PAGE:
Marc Frank | Reuters
Communist Cuba has partially lifted a ban on farmers buying supplies in the latest sign its new President Raul Castro is looking to individual initiative to stimulate food production.
Agricultural sources told Reuters on Monday that Cuba plans to open stores for farmers to buy tools, herbicides, boots and other supplies for the first time after decades of state control.
“For the first time all supplies are not being assigned by the central government. It’s a market crack in the monopoly and centralization that it is sure to spread,” a local agriculture specialist said, asking not to be named.
“It doesn’t seem like much, but this is a very important first step,” he said.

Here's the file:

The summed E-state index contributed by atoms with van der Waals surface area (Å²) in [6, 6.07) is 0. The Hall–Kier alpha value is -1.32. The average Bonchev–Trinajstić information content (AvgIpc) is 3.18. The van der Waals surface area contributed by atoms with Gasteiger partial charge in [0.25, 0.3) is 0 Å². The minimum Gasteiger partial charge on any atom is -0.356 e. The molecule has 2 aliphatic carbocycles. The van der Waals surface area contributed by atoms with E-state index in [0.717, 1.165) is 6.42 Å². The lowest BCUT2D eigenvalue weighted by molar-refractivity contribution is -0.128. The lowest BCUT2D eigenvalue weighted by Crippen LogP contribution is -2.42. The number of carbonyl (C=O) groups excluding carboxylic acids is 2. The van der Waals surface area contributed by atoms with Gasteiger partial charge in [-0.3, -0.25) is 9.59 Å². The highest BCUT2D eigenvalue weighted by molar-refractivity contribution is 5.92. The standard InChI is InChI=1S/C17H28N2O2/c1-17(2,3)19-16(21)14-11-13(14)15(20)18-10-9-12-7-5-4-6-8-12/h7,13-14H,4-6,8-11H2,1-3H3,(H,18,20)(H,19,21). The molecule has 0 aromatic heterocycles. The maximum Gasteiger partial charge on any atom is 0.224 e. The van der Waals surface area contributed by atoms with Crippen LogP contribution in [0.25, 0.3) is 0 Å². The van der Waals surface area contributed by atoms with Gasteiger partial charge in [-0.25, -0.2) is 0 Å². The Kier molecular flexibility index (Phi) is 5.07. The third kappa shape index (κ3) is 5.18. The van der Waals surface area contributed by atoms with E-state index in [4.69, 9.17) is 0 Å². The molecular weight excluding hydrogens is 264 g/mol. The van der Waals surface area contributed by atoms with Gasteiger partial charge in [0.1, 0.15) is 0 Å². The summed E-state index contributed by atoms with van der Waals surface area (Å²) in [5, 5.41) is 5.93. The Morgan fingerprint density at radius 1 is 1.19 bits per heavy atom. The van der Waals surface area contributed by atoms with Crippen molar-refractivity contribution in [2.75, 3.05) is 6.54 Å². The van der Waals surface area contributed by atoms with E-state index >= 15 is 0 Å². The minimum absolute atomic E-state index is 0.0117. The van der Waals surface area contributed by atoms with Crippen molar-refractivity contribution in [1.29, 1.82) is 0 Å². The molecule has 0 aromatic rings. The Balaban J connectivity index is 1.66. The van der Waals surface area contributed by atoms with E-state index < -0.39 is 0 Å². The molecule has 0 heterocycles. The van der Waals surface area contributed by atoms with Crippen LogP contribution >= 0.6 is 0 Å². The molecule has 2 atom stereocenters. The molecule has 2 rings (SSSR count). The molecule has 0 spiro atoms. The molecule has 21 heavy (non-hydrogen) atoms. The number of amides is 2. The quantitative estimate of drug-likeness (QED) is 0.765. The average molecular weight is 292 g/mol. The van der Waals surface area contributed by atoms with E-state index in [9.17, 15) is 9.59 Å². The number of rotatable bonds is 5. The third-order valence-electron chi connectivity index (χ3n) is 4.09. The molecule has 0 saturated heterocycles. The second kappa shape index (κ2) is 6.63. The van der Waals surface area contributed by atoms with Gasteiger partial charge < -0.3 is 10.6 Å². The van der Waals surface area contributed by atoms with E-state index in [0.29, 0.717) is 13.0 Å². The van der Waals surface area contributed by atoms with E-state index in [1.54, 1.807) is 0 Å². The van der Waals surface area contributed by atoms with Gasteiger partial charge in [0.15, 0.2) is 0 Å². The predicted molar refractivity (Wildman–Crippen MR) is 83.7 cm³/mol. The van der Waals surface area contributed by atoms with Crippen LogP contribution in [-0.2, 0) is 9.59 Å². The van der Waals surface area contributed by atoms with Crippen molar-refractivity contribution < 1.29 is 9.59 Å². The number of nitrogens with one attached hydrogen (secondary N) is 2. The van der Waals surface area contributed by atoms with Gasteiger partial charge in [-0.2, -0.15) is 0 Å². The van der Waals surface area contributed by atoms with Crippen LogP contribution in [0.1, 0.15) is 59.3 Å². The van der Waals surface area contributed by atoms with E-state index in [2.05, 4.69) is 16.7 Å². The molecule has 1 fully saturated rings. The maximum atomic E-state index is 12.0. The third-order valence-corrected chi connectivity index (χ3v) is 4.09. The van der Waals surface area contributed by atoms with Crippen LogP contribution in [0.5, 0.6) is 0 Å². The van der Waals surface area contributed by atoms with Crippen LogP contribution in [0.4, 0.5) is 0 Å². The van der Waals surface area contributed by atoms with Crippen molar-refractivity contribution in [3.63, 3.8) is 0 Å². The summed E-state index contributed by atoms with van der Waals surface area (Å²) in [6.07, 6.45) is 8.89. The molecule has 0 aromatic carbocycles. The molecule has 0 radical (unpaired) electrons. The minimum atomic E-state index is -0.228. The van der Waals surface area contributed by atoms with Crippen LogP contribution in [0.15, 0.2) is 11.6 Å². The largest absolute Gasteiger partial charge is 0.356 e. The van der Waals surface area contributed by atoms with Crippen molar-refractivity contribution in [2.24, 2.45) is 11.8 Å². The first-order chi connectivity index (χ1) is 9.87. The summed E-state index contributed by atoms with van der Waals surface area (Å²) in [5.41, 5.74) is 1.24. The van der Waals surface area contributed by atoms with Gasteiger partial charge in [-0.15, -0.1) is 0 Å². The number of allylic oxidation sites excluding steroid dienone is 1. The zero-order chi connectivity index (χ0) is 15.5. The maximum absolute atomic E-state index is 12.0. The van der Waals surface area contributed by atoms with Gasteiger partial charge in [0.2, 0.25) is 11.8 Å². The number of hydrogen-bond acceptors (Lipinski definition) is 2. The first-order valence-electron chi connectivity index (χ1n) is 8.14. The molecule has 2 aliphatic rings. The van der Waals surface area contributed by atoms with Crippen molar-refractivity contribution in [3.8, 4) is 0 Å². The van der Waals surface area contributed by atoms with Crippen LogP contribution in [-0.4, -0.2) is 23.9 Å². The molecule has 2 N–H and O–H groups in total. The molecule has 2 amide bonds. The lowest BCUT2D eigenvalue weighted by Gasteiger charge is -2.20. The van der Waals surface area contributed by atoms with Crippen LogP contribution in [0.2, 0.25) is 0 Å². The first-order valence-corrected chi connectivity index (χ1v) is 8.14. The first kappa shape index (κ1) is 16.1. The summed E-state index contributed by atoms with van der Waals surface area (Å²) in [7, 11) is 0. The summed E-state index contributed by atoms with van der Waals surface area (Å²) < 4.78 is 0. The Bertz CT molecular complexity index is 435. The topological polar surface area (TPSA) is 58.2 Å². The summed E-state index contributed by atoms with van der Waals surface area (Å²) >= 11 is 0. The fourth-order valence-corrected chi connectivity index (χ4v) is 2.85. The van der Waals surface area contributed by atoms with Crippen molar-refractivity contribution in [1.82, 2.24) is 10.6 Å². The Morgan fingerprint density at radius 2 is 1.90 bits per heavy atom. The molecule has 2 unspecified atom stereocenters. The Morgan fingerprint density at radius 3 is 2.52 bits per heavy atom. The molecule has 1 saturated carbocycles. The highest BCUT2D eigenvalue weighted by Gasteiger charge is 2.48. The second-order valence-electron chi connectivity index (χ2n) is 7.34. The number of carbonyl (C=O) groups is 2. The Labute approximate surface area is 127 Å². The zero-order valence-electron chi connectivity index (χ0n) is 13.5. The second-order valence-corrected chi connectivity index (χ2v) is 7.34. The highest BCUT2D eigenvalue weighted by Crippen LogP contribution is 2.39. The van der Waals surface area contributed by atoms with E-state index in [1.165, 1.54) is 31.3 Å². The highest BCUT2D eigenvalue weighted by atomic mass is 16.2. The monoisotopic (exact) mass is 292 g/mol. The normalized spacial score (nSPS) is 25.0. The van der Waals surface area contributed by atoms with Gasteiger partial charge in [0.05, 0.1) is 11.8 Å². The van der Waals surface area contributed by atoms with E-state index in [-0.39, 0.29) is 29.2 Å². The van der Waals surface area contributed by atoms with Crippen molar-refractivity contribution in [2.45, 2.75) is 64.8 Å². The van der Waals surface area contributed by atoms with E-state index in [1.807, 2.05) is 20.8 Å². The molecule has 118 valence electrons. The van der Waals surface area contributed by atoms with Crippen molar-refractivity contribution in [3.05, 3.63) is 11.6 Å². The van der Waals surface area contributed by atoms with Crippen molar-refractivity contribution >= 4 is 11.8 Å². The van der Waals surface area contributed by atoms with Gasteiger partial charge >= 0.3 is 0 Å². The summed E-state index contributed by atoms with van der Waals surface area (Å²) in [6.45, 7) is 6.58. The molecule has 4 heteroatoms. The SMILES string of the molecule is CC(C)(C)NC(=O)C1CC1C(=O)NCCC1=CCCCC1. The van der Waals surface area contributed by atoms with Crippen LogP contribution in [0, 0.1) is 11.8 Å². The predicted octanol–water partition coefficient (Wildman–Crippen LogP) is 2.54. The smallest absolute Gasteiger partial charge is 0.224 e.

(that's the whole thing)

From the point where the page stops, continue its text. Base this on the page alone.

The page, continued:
Since the state took over shops in the 1960s, farmers have not been able to walk into an agricultural supplies store and buy some of the goods they needed.
State-run hard currency companies recently sent buyers abroad to purchase tools, hand held machinery and supplies such as fencing, fertilizer and seed, presumably to sell in their outlets across the country, a local business source said.
Cuba began crediting dairy farmers $0.02 per liter (two pints) of milk this year, which they can now use to purchase the supplies.
“They are readying a hard currency store in the city which opens next month,” said a dairy farmer by telephone from central Camaguey province.
“We’ll be able to purchase hand-held tools, herbicides, boots, fencing and things like that,” he said. (Reporting by Marc Frank, Editing by Anthony Boadle and Sandra Maler)